Let’s clarify some vocabulary first. The words “fracture” and “broken” mean the same thing to your doctor. There is sometimes some confusion with this. To some people “fracture” sounds worse. To others it’s just the opposite. But they are essentially equivalent.
If you have a broken elbow, what you want to know is, how bad is it and what do you have to do to fix it?
As a patient, the first thing you have to figure out is whether your elbow is broken at all.
Most people’s first encounter with a health professional after a break is the emergency room. Depending on the emergency room that you visit, they may have a lot of experience seeing elbow fractures or they may have very little. Also, some fractures are difficult to see on x ray, so clinicians rely on “indirect” signs such as swelling. Others are obvious.
Common elbow fracture patterns
Like shoulder fractures, elbow fractures come in a wide array of patterns and treatment should be tailored accordingly. There are some elbow fractures that are more common. Radial head fractures for example often occur when someone falls onto an outstretched hand and “jams” their arm into the ground. The radial head is a disk–like structure at the near part of the radius. Luckily many of these fractures are “simple” and “stable.” Simple means that they happened without a dislocation. Stable means that they are line up well and can be treated without an operation.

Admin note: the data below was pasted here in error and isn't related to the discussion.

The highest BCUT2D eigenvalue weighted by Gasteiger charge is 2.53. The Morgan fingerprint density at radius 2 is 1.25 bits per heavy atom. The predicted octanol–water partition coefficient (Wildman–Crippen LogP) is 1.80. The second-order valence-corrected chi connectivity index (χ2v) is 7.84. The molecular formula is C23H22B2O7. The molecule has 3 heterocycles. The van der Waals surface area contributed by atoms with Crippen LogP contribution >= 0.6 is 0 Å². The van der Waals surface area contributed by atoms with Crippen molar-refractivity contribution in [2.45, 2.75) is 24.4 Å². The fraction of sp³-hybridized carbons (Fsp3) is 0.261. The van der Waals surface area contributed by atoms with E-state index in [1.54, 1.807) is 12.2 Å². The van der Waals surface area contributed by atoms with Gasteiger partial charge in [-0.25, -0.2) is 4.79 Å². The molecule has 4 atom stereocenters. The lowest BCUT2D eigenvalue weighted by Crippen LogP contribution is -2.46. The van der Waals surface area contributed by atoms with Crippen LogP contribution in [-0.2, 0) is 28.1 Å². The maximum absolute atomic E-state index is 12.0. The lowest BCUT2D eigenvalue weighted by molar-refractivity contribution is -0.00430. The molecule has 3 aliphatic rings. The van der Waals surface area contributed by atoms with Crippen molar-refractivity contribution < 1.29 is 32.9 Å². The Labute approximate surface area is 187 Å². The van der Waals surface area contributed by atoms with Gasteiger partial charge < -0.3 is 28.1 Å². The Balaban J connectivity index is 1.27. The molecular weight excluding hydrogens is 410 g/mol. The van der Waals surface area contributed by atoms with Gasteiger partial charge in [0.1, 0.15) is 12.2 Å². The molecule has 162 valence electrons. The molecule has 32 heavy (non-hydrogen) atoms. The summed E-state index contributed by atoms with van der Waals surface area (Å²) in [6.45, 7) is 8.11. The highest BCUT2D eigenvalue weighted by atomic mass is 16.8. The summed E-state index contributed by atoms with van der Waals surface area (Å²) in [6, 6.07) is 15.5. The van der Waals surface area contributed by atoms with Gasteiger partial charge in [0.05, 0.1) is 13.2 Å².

Other elbow fractures are relatively more rare. This means that the average orthopedic surgeon sees less of them in his or her daily practice. And unfortunately these types of fractures are usually more complex. Imagine going to a mechanic that fixes 10 mufflers per week but only fixes one transmission every 3 months. Now imagine that the average transmission fix is far more complex than the average muffler fix. Now you have a better understanding of the challenge of treating many elbow fractures.
Fractures around the elbow can be unforgiving and demand a delicate balance between stability and motion in order to treat them properly. Sacrificing one or the other will often lead to a poor result. This is because fractures like immobilization, but soft tissues – muscle, ligament, capsule- DO NOT. With prolonged immobilization soft tissues stiffen and ultimately reduce your range of motion.
This is why it is sometimes better to operate and place plates and screws around an elbow fracture to stabilize it promptly. A well performed, stable fixation can permit you to move your elbow relatively quickly after surgery and prevent profound stiffness.
Expect stiffness after elbow fracture
A word of caution, some stiffness is nearly always expected after any elbow fracture or bad elbow injury. But the goal of a proper treatment program should be to reduce this as much as possible. Elbow fractures are some of the most complex fractures that orthopedic surgeons handle. The elbow joint is complex in shape and demands precision to fix appropriately.